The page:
Hong Kong netball player finds sport and work feed off each other

PUBLISHED : Tuesday, 12 May, 2015, 6:12am
UPDATED : Tuesday, 12 May, 2015, 6:12am

What does it take to be at the top of your game - and your career? This month we meet three Hong Kong sports representatives who are flying high in the workplace and sports arena.

 

At 188cm tall, Krystle Edwards has the makings of a natural athlete. But it wasn't until she moved to Hong Kong in her 20s that she put her gift to good use.

Edwards (below), 31, is the goal shooter on Hong Kong's netball team and one of the best in Asia. At the 2014 Asian Netball Championships in Singapore, she was the second-highest-scoring shooter in round-robin games with an 86 per cent average.

Since qualifying to play internationally three years ago, she's played 21 games for Hong Kong while managing a career in recruitment. Edwards is a director at search firm Proco Global.

Although the Australian grew up playing netball, she credits the experience she's gained in Hong Kong with transforming her from an amateur to a national representative.

"My height early on was a huge advantage: the netball ring is 3.05 metres high, so with my arms outstretched, I'm pretty close to the ring. But I've always been lanky, not strong, and had no head for the game."

She arrived in 2010, and although she once played basketball competitively at university, she intended to play netball only socially. Then she was selected for the top team for the Valley Rugby Football Club netball team.

"I thought: 'Are you kidding me?' I was basically playing basketball and constantly breaking the rules, but my coach saw something in me."

The team went on to finish second in the league.

The next year, Edwards moved to the Hong Kong Cricket Club netball team and found her niche. "I grew up in a little town called Batemans Bay, about four hours south of Sydney … The HKCC has become my little town in this big city." She's now the club's netball convenor.

Although setting aside most of her weeknights to train is tough, especially when she also manages a team, she says her improvement in netball and her main career with Proco Global go hand in hand.

"Work and netball feed each other. My experience at work managing a large team and solving problems has boosted my game, as it's given me the confidence to react quickly, think outside the box and make good decisions on court.

"A balanced lifestyle and an outlet for competition make me a better manager, and once you step onto the court, you have to leave all your stress behind."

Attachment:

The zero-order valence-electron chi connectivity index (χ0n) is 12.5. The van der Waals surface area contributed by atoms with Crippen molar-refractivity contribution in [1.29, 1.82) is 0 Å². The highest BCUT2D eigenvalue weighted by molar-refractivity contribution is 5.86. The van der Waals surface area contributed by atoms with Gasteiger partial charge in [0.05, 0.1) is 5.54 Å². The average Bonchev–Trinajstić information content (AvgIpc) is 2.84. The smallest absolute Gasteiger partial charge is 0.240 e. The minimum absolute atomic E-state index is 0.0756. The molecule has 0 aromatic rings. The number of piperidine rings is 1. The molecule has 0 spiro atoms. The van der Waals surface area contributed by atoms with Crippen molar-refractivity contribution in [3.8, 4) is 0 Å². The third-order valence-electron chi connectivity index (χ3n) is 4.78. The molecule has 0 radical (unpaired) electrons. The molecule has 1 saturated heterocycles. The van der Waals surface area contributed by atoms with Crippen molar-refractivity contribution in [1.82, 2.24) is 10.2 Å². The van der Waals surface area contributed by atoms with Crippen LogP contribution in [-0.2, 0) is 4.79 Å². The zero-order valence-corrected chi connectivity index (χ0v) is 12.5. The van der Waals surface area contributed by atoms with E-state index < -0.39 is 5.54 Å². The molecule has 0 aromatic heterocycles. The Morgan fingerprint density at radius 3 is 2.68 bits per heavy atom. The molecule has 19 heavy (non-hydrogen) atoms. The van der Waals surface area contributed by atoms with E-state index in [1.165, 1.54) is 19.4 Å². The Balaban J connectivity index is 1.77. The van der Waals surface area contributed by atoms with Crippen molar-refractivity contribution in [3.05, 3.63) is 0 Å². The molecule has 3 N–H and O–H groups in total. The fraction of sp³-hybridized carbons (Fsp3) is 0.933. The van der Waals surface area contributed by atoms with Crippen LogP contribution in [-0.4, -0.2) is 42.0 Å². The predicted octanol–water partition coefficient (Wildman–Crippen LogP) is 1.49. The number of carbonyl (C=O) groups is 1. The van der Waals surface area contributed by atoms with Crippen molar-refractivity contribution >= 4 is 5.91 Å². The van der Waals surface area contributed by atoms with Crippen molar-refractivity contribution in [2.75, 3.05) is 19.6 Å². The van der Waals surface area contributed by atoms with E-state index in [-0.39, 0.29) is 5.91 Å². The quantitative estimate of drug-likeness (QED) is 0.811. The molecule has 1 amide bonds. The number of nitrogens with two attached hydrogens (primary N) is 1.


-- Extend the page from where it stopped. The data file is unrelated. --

Netball is supposedly a non-contact sport, but playing at the elite level, you get completely knocked around. Playing at the 2014 Asian Championships, I came home covered with the biggest bruises you've ever seen.

To prepare for international tournaments I train to shoot with rugby bags and boxing gloves. One player throws me a high ball while my coach uses a rugby bag to push me around. Another player will simultaneously punch and pull my arms down with boxing gloves, while a stereo blasts crowd noises at top volume. You have to hold your own and stand strong; otherwise, you get knocked over.

We also play against a top men's side once a week to prepare for stronger sides, like Malaysia and Singapore. The men are tall, fast and, of course, physically stronger, so it's a good match-up. Our national coach, Connie Wong, gave the men a few training sessions so we can work on defence in our games.

Being a good shooter is 100 per cent about having confidence. If you miss a shot - and you will miss a shot - you can't let it rattle you. Before my debut at the 2012 Asian Netball Championships in Sri Lanka, I used to get so freaked out about missing a shot and letting the team down. But then something clicked in my game. Now my confidence is rock solid.

When we play in Sri Lanka, where netball is second only to cricket, the team feels like professional athletes. We always play in front of a huge stadium full of people with TV cameras; at the 2012 Asian Championships, the president's wife gave a speech.

Training sessions finish at 9pm, so you're not eating dinner until 10. Then you have to wake up and do it all over again. During the lead-up to a tournament, I cut out alcohol and will train six days a week. It can be tough, but I thrive off it; I wouldn't change anything.

Netball is a phenomenal game for women. You have to back each other up and work as a team. In basketball I could take the ball back up and down the court alone. But without my teammates in netball, I'm nothing.